Growing Up: It’s a Girl Thing by Mavis Jukes (1998). Again, in general I really liked this book, and even learned a few things from it! (Such as, specifically how bra cup sizes work – I’m sure I knew vaguely at some point but hadn’t thought about it in ages.) This book touches on topics like molestation (“Most adults will protect children and never harm them, ever… If someone tells you to keep a secret from your parent, it is a signal that the person may have done something wrong.” It’s not your fault, tell an adult, call the Child Help USA Hotline – all good things. If I were to tweak that section, I’d maybe explicitly say that the molester could be your parent, though I understand not wanting to freak out the vast majority of kids who can 100% count on their parents’ protection, there are always going to be kids who are molested by a parent and don’t know it’s not okay.

Jukes also talks about how, even once puberty starts, you’re still a kid for a long time, not a woman, which I liked. However, she spent a while describing watching her mom do all sorts of grownup body care in front of her, which made me squirmy. I’ve never watched anyone else change a pad – it sounds unpleasant and I’d never want to watch my mom do it, or bathe herself, or shave. But maybe that’s just me – if you’ve got a girl who’s really curious, and you’re not comfortable letting her watch, consider this book and she can be a voyeur all on her own. Again, though, this book is 15 years old and there are no website resources listed at the end (or any resources for quick reference, actually).

The Care and Keeping of You 2 by Dr. Cara Natterson (American Girl, 2013). Hooray, a puberty book that’s been updated! I had a little trouble determining if this was actually an update, or for older girls, or both (turns out, both). So I don’t think my cousin’s daughter is actually going through puberty yet, or thinking about sex or relationships, so this book seems beyond her at this point. But when it sounds like she’s thinking about those things, I wouldn’t hesitate to get her this. It can be hard to tell what ages these books are good for. The first book in this series (below) is billed as for “ages 8 and up” but some 8-year-olds are light-years away from needing this information. This book was billed in one places as for “ages 8 and up” and in another as “ages 10 and up,” but again, it depends on the reader. Some girls start menstruating early, and become sexually active early, and therefore would need this book at the lower end of that range, and some won’t need it until high school. Which leads me to…

The Care and Keeping of You by Valorie Schaefer (American Girl, 2013). This book goes through taking care of every part of your body from hair to toes, and emotional health as well as getting enough sleep. I would have liked more about emotional health, friendships, bullying, and the tendency of women to compete instead of creating an atmosphere of sisterhood, but this is a great overall book about all kinds of health and body maintenance, with a painless, non-scary look at the beginning of puberty. Bingo!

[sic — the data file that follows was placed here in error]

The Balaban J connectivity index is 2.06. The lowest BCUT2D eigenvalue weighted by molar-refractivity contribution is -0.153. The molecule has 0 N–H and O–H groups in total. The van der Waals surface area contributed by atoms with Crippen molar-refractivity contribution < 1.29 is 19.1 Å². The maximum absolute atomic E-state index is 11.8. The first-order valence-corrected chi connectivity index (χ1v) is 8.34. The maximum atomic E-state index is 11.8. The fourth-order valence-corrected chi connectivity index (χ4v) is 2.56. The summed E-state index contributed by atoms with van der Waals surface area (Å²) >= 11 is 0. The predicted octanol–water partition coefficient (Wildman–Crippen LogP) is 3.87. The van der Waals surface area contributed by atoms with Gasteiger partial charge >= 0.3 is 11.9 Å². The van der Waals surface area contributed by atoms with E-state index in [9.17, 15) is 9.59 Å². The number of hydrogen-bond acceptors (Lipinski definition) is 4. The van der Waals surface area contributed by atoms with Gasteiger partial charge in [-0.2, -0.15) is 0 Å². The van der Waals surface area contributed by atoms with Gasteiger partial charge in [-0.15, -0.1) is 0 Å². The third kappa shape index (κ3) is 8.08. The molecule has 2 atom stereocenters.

My Basmati Bat Mitzvah

by Paula J. Freedman

Overall: 4.5 out of 5 stars

As you might imagine, this is the story of a girl whose mom is Indian (and converted to Judaism) and dad is Jewish. Tara is in seventh grade and she and her classmates are preparing for their Bar and Bat Mitzvahs (or “B’nai Mitzvot” if you want to be technical about it). Though Tara has to contend with a snooty girl who claims Tara’s not really Jewish (Jewish heritage is matrilineal but conversion before the child’s birth is equivalent to the mother being born Jewish, a fact which should take snooty Sheila down a peg), the book is really about Tara’s “crisis of faith” (as her Rabbi puts it), her feelings about her upcoming ceremony, and her feelings about her best friend, Ben-o, wanting to date her.

This book caught my eye because my oldest friend from growing-up time is Indian and I’m Jewish. Freedman writes in such a way that by the time I finished, it made the most sense in the world to come from a combination of those two cultures. In fact, I started having trouble telling apart her main character, seventh-grade Tara, from the main character in the middle-grade novel I’m writing, a fifth-grader named Lily. But I digress.

I loved this book once I got into it. I especially loved being able to learn about Indian and Hindu culture and religion by comparing it to Judaism. The climax of the story didn’t come exactly where I thought it would, and that threw me a little off-balance, but ultimately I liked the ending. I LOVE that Tara’s in Robotics club and not afraid to be geeky – I like knowing about those characters for making book recommendations for kids. I also liked Tara’s relationship with her paternal grandmother, who essentially calls her a “rotten kid” with a smile and a twinkle in her eye, like my Jewish grandmother did. I also liked reading about a half-Jewish girl that my own 13-year-old self could relate to.